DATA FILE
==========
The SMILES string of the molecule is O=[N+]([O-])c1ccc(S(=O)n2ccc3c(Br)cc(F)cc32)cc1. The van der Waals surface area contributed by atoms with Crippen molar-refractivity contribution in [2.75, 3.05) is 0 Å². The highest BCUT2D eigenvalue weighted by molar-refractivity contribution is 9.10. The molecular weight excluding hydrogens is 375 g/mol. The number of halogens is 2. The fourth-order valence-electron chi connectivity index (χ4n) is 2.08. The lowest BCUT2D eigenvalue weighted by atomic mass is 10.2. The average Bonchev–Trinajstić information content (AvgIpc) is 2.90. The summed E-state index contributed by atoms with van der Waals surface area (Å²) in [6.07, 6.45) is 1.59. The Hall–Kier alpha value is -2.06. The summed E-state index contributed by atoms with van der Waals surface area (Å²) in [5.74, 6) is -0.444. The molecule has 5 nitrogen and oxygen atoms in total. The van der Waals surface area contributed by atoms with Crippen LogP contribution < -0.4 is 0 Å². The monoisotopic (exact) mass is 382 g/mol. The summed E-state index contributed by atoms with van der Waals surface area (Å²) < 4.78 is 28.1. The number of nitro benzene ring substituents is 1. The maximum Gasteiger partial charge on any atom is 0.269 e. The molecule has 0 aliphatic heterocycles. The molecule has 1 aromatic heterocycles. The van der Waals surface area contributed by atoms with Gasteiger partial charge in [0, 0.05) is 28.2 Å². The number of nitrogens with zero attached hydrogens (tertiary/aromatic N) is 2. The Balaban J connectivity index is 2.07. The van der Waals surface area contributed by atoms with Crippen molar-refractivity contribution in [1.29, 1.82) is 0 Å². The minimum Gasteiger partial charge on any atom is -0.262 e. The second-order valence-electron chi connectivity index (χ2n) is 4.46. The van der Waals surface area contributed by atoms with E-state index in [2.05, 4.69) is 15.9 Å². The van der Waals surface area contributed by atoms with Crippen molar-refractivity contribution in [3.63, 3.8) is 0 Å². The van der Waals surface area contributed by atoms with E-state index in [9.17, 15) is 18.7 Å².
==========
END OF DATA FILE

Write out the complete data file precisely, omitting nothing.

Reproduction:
The SMILES string of the molecule is O=[N+]([O-])c1ccc(S(=O)n2ccc3c(Br)cc(F)cc32)cc1. The van der Waals surface area contributed by atoms with Crippen molar-refractivity contribution in [2.75, 3.05) is 0 Å². The highest BCUT2D eigenvalue weighted by molar-refractivity contribution is 9.10. The molecular weight excluding hydrogens is 375 g/mol. The number of halogens is 2. The fourth-order valence-electron chi connectivity index (χ4n) is 2.08. The lowest BCUT2D eigenvalue weighted by atomic mass is 10.2. The average Bonchev–Trinajstić information content (AvgIpc) is 2.90. The summed E-state index contributed by atoms with van der Waals surface area (Å²) in [6.07, 6.45) is 1.59. The Hall–Kier alpha value is -2.06. The summed E-state index contributed by atoms with van der Waals surface area (Å²) in [5.74, 6) is -0.444. The molecule has 5 nitrogen and oxygen atoms in total. The van der Waals surface area contributed by atoms with Crippen LogP contribution < -0.4 is 0 Å². The monoisotopic (exact) mass is 382 g/mol. The summed E-state index contributed by atoms with van der Waals surface area (Å²) < 4.78 is 28.1. The number of nitro benzene ring substituents is 1. The maximum Gasteiger partial charge on any atom is 0.269 e. The molecule has 0 aliphatic heterocycles. The molecule has 1 aromatic heterocycles. The van der Waals surface area contributed by atoms with Gasteiger partial charge in [0, 0.05) is 28.2 Å². The number of nitrogens with zero attached hydrogens (tertiary/aromatic N) is 2. The Balaban J connectivity index is 2.07. The van der Waals surface area contributed by atoms with Crippen molar-refractivity contribution in [1.29, 1.82) is 0 Å². The minimum Gasteiger partial charge on any atom is -0.262 e. The second-order valence-electron chi connectivity index (χ2n) is 4.46. The van der Waals surface area contributed by atoms with E-state index in [2.05, 4.69) is 15.9 Å². The van der Waals surface area contributed by atoms with Crippen molar-refractivity contribution in [3.63, 3.8) is 0 Å². The van der Waals surface area contributed by atoms with E-state index in [9.17, 15) is 18.7 Å².